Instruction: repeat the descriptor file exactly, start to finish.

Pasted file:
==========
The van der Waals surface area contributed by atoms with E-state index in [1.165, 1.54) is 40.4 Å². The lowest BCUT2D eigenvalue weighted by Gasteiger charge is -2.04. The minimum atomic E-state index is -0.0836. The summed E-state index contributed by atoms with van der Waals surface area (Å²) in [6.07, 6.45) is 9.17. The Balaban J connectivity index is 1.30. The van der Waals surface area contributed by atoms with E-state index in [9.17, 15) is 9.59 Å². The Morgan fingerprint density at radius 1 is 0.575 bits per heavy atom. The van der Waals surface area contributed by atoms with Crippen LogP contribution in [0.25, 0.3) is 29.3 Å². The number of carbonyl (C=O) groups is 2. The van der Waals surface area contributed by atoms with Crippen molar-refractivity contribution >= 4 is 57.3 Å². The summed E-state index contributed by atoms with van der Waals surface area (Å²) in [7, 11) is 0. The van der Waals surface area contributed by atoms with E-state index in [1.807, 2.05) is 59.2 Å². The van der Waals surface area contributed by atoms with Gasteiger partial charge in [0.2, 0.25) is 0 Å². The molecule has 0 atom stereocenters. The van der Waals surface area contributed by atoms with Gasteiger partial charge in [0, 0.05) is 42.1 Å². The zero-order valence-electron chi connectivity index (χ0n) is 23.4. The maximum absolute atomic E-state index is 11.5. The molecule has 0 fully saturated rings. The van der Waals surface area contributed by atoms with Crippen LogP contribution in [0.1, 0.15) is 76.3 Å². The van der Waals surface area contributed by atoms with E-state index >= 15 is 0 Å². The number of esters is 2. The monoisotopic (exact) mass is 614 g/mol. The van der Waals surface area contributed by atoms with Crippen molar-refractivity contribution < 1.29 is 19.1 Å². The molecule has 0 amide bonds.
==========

The van der Waals surface area contributed by atoms with E-state index in [1.165, 1.54) is 40.4 Å². The lowest BCUT2D eigenvalue weighted by Gasteiger charge is -2.04. The minimum atomic E-state index is -0.0836. The summed E-state index contributed by atoms with van der Waals surface area (Å²) in [6.07, 6.45) is 9.17. The Balaban J connectivity index is 1.30. The van der Waals surface area contributed by atoms with E-state index in [9.17, 15) is 9.59 Å². The Morgan fingerprint density at radius 1 is 0.575 bits per heavy atom. The van der Waals surface area contributed by atoms with Crippen LogP contribution in [0.25, 0.3) is 29.3 Å². The number of carbonyl (C=O) groups is 2. The van der Waals surface area contributed by atoms with Crippen molar-refractivity contribution >= 4 is 57.3 Å². The summed E-state index contributed by atoms with van der Waals surface area (Å²) in [7, 11) is 0. The van der Waals surface area contributed by atoms with E-state index in [1.807, 2.05) is 59.2 Å². The van der Waals surface area contributed by atoms with Gasteiger partial charge in [0.2, 0.25) is 0 Å². The molecule has 0 atom stereocenters. The van der Waals surface area contributed by atoms with Gasteiger partial charge in [0, 0.05) is 42.1 Å². The zero-order valence-electron chi connectivity index (χ0n) is 23.4. The maximum absolute atomic E-state index is 11.5. The molecule has 0 fully saturated rings. The van der Waals surface area contributed by atoms with Crippen LogP contribution in [0.1, 0.15) is 76.3 Å². The van der Waals surface area contributed by atoms with E-state index >= 15 is 0 Å². The number of esters is 2. The monoisotopic (exact) mass is 614 g/mol. The van der Waals surface area contributed by atoms with Crippen molar-refractivity contribution < 1.29 is 19.1 Å². The molecule has 0 amide bonds.